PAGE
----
By pet chemistry, we don’t mean the science that deals with the composition and properties of substances and various elementary forms of matter! When we’re talking about match making you and your home with a new pet, the kind of chemistry we’re talking about is “the interaction of one personality with another” and some of the “sympathetic understanding” type of chemistry. Figuring out how your personality interacts with a potential new pet, and how that pet’s personality will mesh with the other pets and people in your home, can sometimes feel like scientific experiment with all its complexities! There are some elemental guidelines you can use to help you make the most of your meet and greets with potential adoptees. These can help you be more likely to pick the pet that makes those little hearts and cherubs dance happily around your heads for the rest of your lives.
Personality vs Looks
We assume you’ve decided how much looks, or more technically physical characteristics, are important to you. If you have your heart set on a silver tabby, a little fluffy dog, or a big muscular brindle dog, that will narrow down the pets you choose from – but it doesn’t eliminate the importance of personality chemistry.
Chemistry is made up of elements! There are personality “tests” for pets created by animal behaviorists, just like there are for people. But for a regular person, not a professional trainer or shelter staff, there are some simpler ways to assess an animal you’re meeting. Keep in mind that pets in a shelter setting (cages or kennels) can and often do act very differently than pets in a home. If you have very strict personality requirements, like say you have a home with small children or multiple pets, and don’t feel confident in your ability to train or work with a pet that might not be an ideal fit, selecting an adult pet that has been in a foster home environment is one great way to get a more solid idea of how that pet will likely do in your home.
Ask staff or volunteers for more information. In a shelter/kennel setting, the more time you spend with the pet, the better your ability to assess their personality elements. Ask shelter staff or volunteers if they can provide you with more information. Shelter pets at an adoption fair or off-site adoption event are often with their handlers for many hours – those handlers can often offer you valuable insight!
- Element #1: Energy Level
Do you run 6 miles a day and want a running partner? Want a cat that wants to play with you and toys for hours and hours? Or are you looking for a couch potato pet… or somewhere in between? Energy level is one of the most important “matchmaking” elements. If you have older pets, saddling them with a baby or young, likely energetic pet may well make them grumpy, not more youthful. Match you and your household’s energy level to the new pet’s.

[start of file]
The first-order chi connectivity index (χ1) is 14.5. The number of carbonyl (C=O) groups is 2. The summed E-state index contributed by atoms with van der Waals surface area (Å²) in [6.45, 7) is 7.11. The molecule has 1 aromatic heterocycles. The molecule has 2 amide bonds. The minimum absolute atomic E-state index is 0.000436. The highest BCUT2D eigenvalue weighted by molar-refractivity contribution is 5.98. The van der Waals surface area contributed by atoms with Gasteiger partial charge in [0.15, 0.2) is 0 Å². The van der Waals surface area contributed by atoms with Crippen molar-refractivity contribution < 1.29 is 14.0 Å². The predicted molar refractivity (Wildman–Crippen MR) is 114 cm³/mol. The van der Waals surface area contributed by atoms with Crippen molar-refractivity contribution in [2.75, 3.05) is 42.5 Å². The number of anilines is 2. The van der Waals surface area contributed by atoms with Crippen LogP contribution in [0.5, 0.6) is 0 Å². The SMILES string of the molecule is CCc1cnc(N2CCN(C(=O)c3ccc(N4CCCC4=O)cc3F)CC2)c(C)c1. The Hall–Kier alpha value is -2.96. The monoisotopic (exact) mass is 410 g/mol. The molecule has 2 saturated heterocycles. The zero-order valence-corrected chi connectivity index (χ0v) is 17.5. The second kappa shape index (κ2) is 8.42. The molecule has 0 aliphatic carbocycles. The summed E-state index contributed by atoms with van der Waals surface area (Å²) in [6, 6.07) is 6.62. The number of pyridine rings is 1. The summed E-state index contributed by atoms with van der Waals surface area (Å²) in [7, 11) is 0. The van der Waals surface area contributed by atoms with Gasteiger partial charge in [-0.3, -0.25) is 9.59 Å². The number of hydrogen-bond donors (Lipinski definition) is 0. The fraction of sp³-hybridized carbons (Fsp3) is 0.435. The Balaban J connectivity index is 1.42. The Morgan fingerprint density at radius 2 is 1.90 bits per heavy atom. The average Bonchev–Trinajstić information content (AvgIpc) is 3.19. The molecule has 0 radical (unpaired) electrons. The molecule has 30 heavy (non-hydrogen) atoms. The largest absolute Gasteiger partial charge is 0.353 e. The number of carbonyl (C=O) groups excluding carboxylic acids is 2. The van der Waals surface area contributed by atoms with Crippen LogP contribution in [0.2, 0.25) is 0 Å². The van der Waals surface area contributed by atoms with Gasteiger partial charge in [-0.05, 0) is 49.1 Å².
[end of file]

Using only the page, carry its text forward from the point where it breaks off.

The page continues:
- Element #2: Independence
So many adopters are drawn to the pets who are up at the front of their cage, rubbing on the bars begging for your attention. Take the pet out and spend time with them. Do they explore the yard or room, or are they like velcro to your leg or lap? What kind of pet do you (and your pets) want? Velcro, independent, or in between?
- Element #3: “Je ne sais quoi”
This is the elusive element that so many adopters yearn for, the “je ne sais quoi” or “I don’t know what” but its something attraction that some pets inspire when we meet them. This is what people often think of when they think of “chemistry” with a pet. There doesn’t seem to be any scientific way to measure this element! Listen to your internal emotions, the feelings that you get when spending time with a particular pet. The human subconscious can often read clues that our conscious mind misses. Sometimes it leads us astray, so you have to decide when to listen! I worked as an adoptions counselor in a large animal shelter for 10 years, and saw the “je ne sais quoi” happen time and time again. It might be the first pet the person met, or the 10th.
There should be no rush when you are looking for chemistry with your future pet. Take your time in picking a pet to adopt, so that you’ll be willing to work through the inevitable bumps as the pet gets adjusted to you and your home (and vice versa!) and you’ll be happy with each other for the rest of the pet’s life.